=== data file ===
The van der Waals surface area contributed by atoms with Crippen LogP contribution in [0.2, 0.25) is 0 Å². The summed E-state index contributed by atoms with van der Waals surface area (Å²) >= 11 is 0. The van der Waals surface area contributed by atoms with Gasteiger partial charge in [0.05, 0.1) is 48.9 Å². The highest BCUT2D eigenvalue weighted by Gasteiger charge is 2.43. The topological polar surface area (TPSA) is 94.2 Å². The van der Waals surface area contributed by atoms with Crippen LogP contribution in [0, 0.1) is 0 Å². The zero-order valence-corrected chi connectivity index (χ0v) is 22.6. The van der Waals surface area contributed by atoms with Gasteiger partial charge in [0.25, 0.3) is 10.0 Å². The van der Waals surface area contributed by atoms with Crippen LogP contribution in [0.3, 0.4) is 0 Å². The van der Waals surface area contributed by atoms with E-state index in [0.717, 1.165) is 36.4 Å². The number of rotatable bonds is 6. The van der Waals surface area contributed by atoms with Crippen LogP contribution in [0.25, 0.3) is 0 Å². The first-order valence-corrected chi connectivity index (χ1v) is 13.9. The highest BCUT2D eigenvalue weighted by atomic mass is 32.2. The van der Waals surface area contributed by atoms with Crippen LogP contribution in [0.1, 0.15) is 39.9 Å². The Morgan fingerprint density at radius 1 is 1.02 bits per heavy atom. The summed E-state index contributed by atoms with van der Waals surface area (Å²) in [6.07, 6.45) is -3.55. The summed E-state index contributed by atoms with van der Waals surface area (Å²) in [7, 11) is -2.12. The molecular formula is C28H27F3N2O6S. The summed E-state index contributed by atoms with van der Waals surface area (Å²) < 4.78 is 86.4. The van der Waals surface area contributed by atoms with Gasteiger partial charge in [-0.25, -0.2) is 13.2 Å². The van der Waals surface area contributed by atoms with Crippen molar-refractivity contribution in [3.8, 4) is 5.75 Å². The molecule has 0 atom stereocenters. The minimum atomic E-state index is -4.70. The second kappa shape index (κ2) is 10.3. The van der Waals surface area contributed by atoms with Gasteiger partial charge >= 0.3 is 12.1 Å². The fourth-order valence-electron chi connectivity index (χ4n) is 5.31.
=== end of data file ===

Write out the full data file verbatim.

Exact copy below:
The van der Waals surface area contributed by atoms with Crippen LogP contribution in [0.2, 0.25) is 0 Å². The summed E-state index contributed by atoms with van der Waals surface area (Å²) >= 11 is 0. The van der Waals surface area contributed by atoms with Gasteiger partial charge in [0.05, 0.1) is 48.9 Å². The highest BCUT2D eigenvalue weighted by Gasteiger charge is 2.43. The topological polar surface area (TPSA) is 94.2 Å². The van der Waals surface area contributed by atoms with Crippen LogP contribution in [0, 0.1) is 0 Å². The zero-order valence-corrected chi connectivity index (χ0v) is 22.6. The van der Waals surface area contributed by atoms with Gasteiger partial charge in [0.25, 0.3) is 10.0 Å². The van der Waals surface area contributed by atoms with Crippen LogP contribution in [0.3, 0.4) is 0 Å². The van der Waals surface area contributed by atoms with E-state index in [0.717, 1.165) is 36.4 Å². The number of rotatable bonds is 6. The van der Waals surface area contributed by atoms with Crippen LogP contribution in [0.25, 0.3) is 0 Å². The first-order valence-corrected chi connectivity index (χ1v) is 13.9. The highest BCUT2D eigenvalue weighted by atomic mass is 32.2. The van der Waals surface area contributed by atoms with Crippen LogP contribution in [0.1, 0.15) is 39.9 Å². The Morgan fingerprint density at radius 1 is 1.02 bits per heavy atom. The summed E-state index contributed by atoms with van der Waals surface area (Å²) in [6.07, 6.45) is -3.55. The summed E-state index contributed by atoms with van der Waals surface area (Å²) in [7, 11) is -2.12. The molecular formula is C28H27F3N2O6S. The summed E-state index contributed by atoms with van der Waals surface area (Å²) < 4.78 is 86.4. The van der Waals surface area contributed by atoms with Gasteiger partial charge in [-0.25, -0.2) is 13.2 Å². The van der Waals surface area contributed by atoms with Crippen molar-refractivity contribution in [3.8, 4) is 5.75 Å². The molecule has 0 atom stereocenters. The minimum atomic E-state index is -4.70. The second kappa shape index (κ2) is 10.3. The van der Waals surface area contributed by atoms with Gasteiger partial charge >= 0.3 is 12.1 Å². The fourth-order valence-electron chi connectivity index (χ4n) is 5.31.